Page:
NPR launched an integrated advertising campaign in four markets this month to drive visibility and grow the number of listeners who tune in to NPR programming on public radio stations, in the first effort of its kind in the organization’s 42-year history. The goal of the three-month campaign is to grow the pilot stations’ weekly radio audience and to draw more listeners to sample their audio streams.
“While 34 million people tune into NPR stations every week, research has shown that there are millions more who are likely to appreciate NPR programming,” said Emma Carrasco, NPR Chief Marketing Officer. “These potential listeners want to hear stories about what is going on around the world and across the nation from journalists they can trust, and they want to understand a variety of perspectives. This campaign draws attention to the unique option that NPR provides.”
Participating stations vary by size and region, and include KERA Dallas/Fort Worth, WFYI-Indianapolis, WMFE-Orlando, and KPBS-San Diego.
A combination of billboards, rail, print and digital ads are currently running or slated to run in these markets soon. TV spots and more social media are on the way. Following the campaign, NPR will evaluate its effectiveness, seek additional funding and apply what was learned to future campaigns in other market areas.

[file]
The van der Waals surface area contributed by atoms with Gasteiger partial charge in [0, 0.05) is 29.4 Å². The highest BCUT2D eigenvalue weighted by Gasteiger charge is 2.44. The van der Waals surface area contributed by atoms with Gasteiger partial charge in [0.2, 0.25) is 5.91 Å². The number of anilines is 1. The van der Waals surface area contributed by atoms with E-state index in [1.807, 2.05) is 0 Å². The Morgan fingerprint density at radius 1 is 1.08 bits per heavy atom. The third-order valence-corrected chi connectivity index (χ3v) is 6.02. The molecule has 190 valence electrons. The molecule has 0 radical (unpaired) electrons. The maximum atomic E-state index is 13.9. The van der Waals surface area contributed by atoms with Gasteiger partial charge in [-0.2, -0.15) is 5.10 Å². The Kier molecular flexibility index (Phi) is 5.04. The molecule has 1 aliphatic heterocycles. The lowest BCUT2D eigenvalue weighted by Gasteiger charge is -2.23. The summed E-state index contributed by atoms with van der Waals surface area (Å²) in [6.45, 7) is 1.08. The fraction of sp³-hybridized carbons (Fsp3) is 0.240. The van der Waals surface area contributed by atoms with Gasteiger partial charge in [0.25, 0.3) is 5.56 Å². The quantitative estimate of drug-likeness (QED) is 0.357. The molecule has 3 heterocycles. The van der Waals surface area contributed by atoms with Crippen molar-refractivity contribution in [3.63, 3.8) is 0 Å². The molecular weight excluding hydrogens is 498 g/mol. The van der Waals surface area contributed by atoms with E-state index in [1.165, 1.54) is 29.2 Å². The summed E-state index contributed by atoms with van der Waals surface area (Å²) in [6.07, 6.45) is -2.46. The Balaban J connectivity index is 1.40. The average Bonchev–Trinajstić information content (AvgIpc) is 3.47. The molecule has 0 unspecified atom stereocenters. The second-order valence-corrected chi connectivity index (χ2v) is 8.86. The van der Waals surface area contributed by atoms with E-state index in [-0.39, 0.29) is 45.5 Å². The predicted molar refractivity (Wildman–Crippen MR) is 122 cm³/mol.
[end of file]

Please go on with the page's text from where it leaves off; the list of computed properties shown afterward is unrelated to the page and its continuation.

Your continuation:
All of the stations are growing and establishing themselves as news and information resources on-air and online for their communities. The marketing campaign is funded by a $750,000 grant from the Ford Foundation, long a supporter of NPR and public radio stations across the nation.
Following a competitive RFP process last year, NPR selected Planit, a branding and communications agency based in Baltimore, to develop the strategy and the creative. Based on an analysis of audience research, adults 25-44 with at least some college education, who reside or work in the listening area of the stations in these four markets were identified as the target market.
The creative features attention-grabbing (and stereotype-breaking) messages about who listens to NPR. Each ad includes the station call letters and frequency and with the URL www.InterestingRadio.com where listeners can stream and/or pick and share their own “RadioType.”
NPR has worked with other agencies in the past to develop branding and awareness campaigns for station use, but this is the first time that funding to purchase media and pay other costs has been part of the effort.
RBR-TVBR observation: The good news here is the funding is not coming directly out of the stations’ listener donation coffers. If it did, some donors would probably question why their contribution was not used to pay the staff locally and go toward better programming, the electric bill, etc…